Reliable estimation of formation tectonic stresses plays an important role in geomechanics and managing well-planning problems, where detailed knowledge of stress magnitudes and directions is needed for accurate prediction of wellbore stability, characterization of reservoir behavior, anisotropy analysis, etc. One of the prevalent methodologies for stress evaluation involves cross-dipole measurements followed by dispersion analysis at sonic frequencies. The crossover of the dipole dispersion curves indicates the presence of differential stresses around the wellbore. Fast and slow shear slownesses are split at low frequencies and determined by the far-field stresses. On the other hand, it is known that the depth of investigation at sonic frequencies is relatively far from where the largest variation of the stress-induced anisotropic formation slownesses exists which is near wellbore area.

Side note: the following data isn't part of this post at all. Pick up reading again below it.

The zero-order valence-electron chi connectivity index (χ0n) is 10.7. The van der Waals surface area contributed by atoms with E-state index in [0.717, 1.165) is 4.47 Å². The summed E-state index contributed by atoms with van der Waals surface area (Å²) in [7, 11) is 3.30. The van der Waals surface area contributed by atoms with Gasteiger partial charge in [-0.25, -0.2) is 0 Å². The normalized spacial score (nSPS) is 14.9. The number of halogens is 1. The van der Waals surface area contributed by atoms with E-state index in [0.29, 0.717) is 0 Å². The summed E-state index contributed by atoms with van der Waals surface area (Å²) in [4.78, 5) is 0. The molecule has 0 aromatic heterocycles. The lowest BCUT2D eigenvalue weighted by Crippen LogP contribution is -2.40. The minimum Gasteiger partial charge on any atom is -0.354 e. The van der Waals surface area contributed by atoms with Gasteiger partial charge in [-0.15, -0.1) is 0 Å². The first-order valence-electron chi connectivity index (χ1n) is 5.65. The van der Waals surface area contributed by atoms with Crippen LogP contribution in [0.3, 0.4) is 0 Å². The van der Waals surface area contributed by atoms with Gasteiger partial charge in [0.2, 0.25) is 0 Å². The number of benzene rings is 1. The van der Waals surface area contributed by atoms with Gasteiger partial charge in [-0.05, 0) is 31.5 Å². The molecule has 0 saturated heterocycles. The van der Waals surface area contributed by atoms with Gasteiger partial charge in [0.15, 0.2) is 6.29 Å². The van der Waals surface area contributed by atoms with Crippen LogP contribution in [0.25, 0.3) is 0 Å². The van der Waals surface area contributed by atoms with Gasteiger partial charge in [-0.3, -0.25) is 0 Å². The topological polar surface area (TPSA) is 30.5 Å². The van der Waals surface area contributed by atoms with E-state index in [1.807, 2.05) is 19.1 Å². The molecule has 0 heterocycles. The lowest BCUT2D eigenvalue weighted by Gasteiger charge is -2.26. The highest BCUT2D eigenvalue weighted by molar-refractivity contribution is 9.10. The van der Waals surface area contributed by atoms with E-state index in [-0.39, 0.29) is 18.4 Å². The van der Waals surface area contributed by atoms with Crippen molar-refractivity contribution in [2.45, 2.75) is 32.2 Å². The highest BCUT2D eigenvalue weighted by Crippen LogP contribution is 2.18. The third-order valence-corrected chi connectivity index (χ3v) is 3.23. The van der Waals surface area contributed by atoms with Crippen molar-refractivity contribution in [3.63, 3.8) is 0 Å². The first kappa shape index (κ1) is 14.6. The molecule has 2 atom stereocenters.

As an alternative approach, this paper presents the importance of the ultrasonic azimuthal slowness measurements (microsonic) for characterizing stress effects in boreholes. The abilities of such measurements are numerically evaluated by simulating elastic waves propagating in formations subjected to triaxial stresses. Taking advantage of the short wavelength, the ultrasonic measurement is found to be highly sensitive to formation properties at shallow distances from the borehole wall and suitable for mapping stress-induced variations of compressional and shear slownesses around the wellbore. These slownesses are evaluated from simulated waveforms as a function of the azimuth around the borehole using a semblance processing algorithm.